These Broken Stars by Amie Kaufman & Meagan Spooner
Lilac LaRoux, daughter of the richest man in the universe, and Tarver Merendsen, a lowly soldier, would not ordinarily socialize. But, after their luxury spaceliner crashes on an unknown planet, Lilac and Tarver must work together to survive. Told in alternating narration, the readers are allowed to see how Lilac and Tarver must adapt to their situation. Both are complex yet relatable characters. These Broken Stars is a beautifully written sci-fi love story.
Station Eleven by Emily St. John Mandel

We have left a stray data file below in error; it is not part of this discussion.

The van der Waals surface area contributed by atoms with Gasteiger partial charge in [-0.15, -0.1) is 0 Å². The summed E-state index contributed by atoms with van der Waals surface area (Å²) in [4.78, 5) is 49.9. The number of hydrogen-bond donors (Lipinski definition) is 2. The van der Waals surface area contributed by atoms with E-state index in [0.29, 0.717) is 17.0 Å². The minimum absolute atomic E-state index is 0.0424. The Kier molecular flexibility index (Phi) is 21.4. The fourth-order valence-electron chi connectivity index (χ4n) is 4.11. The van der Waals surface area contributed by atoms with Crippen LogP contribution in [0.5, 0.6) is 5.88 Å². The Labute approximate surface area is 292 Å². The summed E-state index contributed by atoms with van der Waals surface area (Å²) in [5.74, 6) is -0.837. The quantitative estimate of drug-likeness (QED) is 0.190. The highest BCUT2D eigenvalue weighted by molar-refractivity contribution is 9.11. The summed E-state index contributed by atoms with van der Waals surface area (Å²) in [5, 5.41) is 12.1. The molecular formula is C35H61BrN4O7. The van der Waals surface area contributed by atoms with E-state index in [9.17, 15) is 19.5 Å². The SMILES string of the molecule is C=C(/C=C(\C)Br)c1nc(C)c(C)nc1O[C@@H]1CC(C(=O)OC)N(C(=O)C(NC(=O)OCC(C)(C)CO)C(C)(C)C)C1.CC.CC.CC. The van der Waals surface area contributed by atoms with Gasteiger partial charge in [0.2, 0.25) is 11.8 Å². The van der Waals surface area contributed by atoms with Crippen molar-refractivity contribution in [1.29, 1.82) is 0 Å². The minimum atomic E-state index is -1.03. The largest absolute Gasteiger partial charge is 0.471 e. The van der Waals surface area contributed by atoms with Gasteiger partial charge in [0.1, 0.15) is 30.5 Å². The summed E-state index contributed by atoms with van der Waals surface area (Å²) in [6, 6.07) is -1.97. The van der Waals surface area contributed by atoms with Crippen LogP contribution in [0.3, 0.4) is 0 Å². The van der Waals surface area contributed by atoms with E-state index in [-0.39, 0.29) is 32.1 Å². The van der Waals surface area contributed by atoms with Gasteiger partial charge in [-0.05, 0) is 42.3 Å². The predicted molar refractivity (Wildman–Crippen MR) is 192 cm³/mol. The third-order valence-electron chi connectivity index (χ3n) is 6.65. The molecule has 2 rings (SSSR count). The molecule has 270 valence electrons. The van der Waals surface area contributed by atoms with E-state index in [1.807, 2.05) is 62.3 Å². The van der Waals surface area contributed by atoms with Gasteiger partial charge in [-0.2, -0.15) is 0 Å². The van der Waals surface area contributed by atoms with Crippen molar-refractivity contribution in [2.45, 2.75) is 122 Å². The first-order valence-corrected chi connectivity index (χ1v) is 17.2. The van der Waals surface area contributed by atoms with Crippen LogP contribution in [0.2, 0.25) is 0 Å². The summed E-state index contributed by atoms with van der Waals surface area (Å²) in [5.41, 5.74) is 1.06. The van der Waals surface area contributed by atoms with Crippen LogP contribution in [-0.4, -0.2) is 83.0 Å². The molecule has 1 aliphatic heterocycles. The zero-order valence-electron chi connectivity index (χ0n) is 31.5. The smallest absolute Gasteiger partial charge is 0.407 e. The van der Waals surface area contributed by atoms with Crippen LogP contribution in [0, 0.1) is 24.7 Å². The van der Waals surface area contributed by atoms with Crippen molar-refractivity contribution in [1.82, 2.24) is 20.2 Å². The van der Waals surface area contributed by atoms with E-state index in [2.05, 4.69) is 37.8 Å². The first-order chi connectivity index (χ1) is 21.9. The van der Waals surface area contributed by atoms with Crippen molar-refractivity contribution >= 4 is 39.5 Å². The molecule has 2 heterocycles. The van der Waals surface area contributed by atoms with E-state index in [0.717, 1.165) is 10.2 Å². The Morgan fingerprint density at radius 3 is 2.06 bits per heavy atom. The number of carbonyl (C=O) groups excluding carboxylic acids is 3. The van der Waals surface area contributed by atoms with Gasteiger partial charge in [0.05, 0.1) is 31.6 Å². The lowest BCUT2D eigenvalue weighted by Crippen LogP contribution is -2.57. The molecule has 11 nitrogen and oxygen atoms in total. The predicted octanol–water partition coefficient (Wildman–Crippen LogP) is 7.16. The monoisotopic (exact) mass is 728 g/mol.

After a virus causes a worldwide collapse, some of the survivors form a traveling symphony and theater troupe. Moving between small settlements in middle-America, these musicians and actors make their living bringing some semblance of culture to a dystopian world because as their motto states “Survival is Insufficient.” Weaving the pre and post-virus stories of several different characters together, Ms. Mandel creates an unnerving and fraught world. Usually, Dori and I have similar thoughts on the books we read, but Station Eleven was an anomaly. It left Dori a little uneasy and frustrated but she admitted it was compelling. She found the plot and world lacking in details and also wanted a clearer philosophy tying the book together whereas I found the open-ended tone to be refreshing. I liked the character development and how the seemingly different characters’ stories connected. Both of us did agree that Ms. Mandel’s writing had a darkly lyrical quality which made for some beautiful prose. I recommend Station Eleven for its haunting yet hopeful look a post-apocalyptic culture.